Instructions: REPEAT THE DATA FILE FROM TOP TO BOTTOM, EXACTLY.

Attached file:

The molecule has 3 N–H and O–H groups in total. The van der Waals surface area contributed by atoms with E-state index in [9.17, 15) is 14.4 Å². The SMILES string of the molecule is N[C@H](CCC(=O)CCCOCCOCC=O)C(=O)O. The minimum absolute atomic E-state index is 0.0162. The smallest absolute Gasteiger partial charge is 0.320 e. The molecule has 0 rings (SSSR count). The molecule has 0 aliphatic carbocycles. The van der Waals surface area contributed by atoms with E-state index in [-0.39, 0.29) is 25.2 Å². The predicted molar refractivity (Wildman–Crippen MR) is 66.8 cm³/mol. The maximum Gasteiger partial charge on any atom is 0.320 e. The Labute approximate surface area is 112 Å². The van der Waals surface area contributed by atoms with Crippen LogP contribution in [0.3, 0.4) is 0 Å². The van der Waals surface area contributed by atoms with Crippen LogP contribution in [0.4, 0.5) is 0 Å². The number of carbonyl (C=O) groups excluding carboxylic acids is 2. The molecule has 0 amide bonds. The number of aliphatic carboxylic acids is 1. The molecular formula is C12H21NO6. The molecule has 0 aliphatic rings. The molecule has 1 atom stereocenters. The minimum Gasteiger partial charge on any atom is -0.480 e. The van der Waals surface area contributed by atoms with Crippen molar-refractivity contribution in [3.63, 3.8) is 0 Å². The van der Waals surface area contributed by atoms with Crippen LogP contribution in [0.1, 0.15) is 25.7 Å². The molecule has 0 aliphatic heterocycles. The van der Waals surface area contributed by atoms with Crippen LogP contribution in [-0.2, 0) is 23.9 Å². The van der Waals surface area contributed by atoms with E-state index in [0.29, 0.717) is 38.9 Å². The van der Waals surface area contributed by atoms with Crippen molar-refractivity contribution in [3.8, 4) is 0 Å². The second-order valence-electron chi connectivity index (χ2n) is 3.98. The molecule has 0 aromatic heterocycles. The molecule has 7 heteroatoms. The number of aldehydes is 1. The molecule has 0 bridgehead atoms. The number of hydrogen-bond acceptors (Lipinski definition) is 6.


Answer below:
The molecule has 3 N–H and O–H groups in total. The van der Waals surface area contributed by atoms with E-state index in [9.17, 15) is 14.4 Å². The SMILES string of the molecule is N[C@H](CCC(=O)CCCOCCOCC=O)C(=O)O. The minimum absolute atomic E-state index is 0.0162. The smallest absolute Gasteiger partial charge is 0.320 e. The molecule has 0 rings (SSSR count). The molecule has 0 aliphatic carbocycles. The van der Waals surface area contributed by atoms with E-state index in [-0.39, 0.29) is 25.2 Å². The predicted molar refractivity (Wildman–Crippen MR) is 66.8 cm³/mol. The maximum Gasteiger partial charge on any atom is 0.320 e. The Labute approximate surface area is 112 Å². The van der Waals surface area contributed by atoms with Crippen LogP contribution in [0.3, 0.4) is 0 Å². The van der Waals surface area contributed by atoms with Crippen LogP contribution in [0.4, 0.5) is 0 Å². The number of carbonyl (C=O) groups excluding carboxylic acids is 2. The molecule has 0 amide bonds. The number of aliphatic carboxylic acids is 1. The molecular formula is C12H21NO6. The molecule has 0 aliphatic rings. The molecule has 1 atom stereocenters. The minimum Gasteiger partial charge on any atom is -0.480 e. The van der Waals surface area contributed by atoms with Crippen molar-refractivity contribution in [3.63, 3.8) is 0 Å². The van der Waals surface area contributed by atoms with Crippen LogP contribution in [0.1, 0.15) is 25.7 Å². The molecule has 0 aliphatic heterocycles. The van der Waals surface area contributed by atoms with Crippen LogP contribution in [-0.2, 0) is 23.9 Å². The van der Waals surface area contributed by atoms with E-state index in [0.29, 0.717) is 38.9 Å². The van der Waals surface area contributed by atoms with Crippen molar-refractivity contribution in [3.8, 4) is 0 Å². The second-order valence-electron chi connectivity index (χ2n) is 3.98. The molecule has 0 aromatic heterocycles. The molecule has 7 heteroatoms. The number of aldehydes is 1. The molecule has 0 bridgehead atoms. The number of hydrogen-bond acceptors (Lipinski definition) is 6.